A couple of years ago, a student midwife tried to persuade me that choice in pregnancy meant being able to have a home birth. In my first blog Choice: Real or Myth, I reflected on how choice is a privilege afforded to women in the UK. Something that isn’t on offer for many others around the world.
But it doesn’t end there. As much as I am grateful for the options afforded me, my own life reflects the fact that sometimes choice is myth.
The thin veil of choice is sometimes used to get my ten-year-old to do things,
“You can either get your homework done now or do it instead of watching TV later – it’s your choice.”
Either way, he has to do his homework. He only has one way to go.
In pregnancy and birth choice is the gold standard.
The means and method of a baby’s birth is a woman’s right. All her preferences boil down into the coveted birth plan. Will she have a home birth, water birth, whale music or Ed Sheeran (not in person – just a recorded song or two)?
But when events beyond our control, often beyond anyone’s control, prevent us getting our desired outcome, we feel robbed and resentful. Believing we can choose a home birth, or a healthy baby, can leave us feeling betrayed when that isn’t how it turns out.
The choice myth fuels our sense of being deprived of what was rightfully ours.
Although I recognise that poor decisions contribute to the outcome of my son’s brain damage, the fact is – something went wrong. In the last day or so of my pregnancy, my son started getting sick. Whether it was picked up quickly or responded to efficiently, doesn’t change the fact that something bad happened first.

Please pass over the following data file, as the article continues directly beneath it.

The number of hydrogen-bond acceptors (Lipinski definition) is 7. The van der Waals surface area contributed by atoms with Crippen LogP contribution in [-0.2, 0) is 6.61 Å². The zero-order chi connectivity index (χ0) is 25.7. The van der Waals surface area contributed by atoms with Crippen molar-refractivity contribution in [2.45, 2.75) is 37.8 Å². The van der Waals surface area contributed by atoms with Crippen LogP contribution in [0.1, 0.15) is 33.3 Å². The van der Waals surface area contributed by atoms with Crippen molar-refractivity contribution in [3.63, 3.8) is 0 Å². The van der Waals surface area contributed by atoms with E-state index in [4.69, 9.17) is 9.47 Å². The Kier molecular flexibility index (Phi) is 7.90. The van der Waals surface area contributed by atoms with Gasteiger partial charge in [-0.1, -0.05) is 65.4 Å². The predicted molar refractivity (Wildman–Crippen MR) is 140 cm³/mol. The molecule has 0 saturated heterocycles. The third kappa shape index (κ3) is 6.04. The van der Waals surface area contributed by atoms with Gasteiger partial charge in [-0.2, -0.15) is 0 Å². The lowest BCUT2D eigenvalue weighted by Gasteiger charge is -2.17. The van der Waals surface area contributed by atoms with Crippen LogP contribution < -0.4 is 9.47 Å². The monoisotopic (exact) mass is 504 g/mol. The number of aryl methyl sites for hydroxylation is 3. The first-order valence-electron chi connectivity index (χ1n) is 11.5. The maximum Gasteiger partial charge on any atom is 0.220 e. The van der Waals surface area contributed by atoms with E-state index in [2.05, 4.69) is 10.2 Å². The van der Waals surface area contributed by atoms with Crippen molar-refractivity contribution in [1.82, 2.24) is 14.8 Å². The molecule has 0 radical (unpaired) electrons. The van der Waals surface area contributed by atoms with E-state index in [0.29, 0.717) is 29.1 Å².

It was that natural, and still unknown, event that triggered a chain reaction of events. No-one chose whether my son would become destressed in the womb.
But is choice always a good thing?
Society asserts that choice is good. That having a choice brings happiness.
But can we really be trusted to make good choices?
Can people who are fundamentally self-centred, prone to fear, and with a default for ‘easy is best’, really be trusted to choose wisely?
If we could choose every outcome, what would we miss out on?
That two-year relationship that ended in disaster?
That sickness where our loved ones cared for us?
I know this is not the life I would have chosen. This is not my desired route. These are not the milestones I hoped would litter my journey. Given an option, I’m the lazy river sneaking through the valley finding the path of least resistance kind of person. But what would I have missed out on, if I had been given the choice?
This is hard and I like easy
I used to think choice was power and poverty defined as a lack of choice. But I’ve changed my mind.
Now I believe power comes from making good choices when we can and recognising the times when the idea of choice is a myth.
I’m more sure than ever, that living in a place where we recognise the choices given to us and the limitations of those choices, determines our happiness.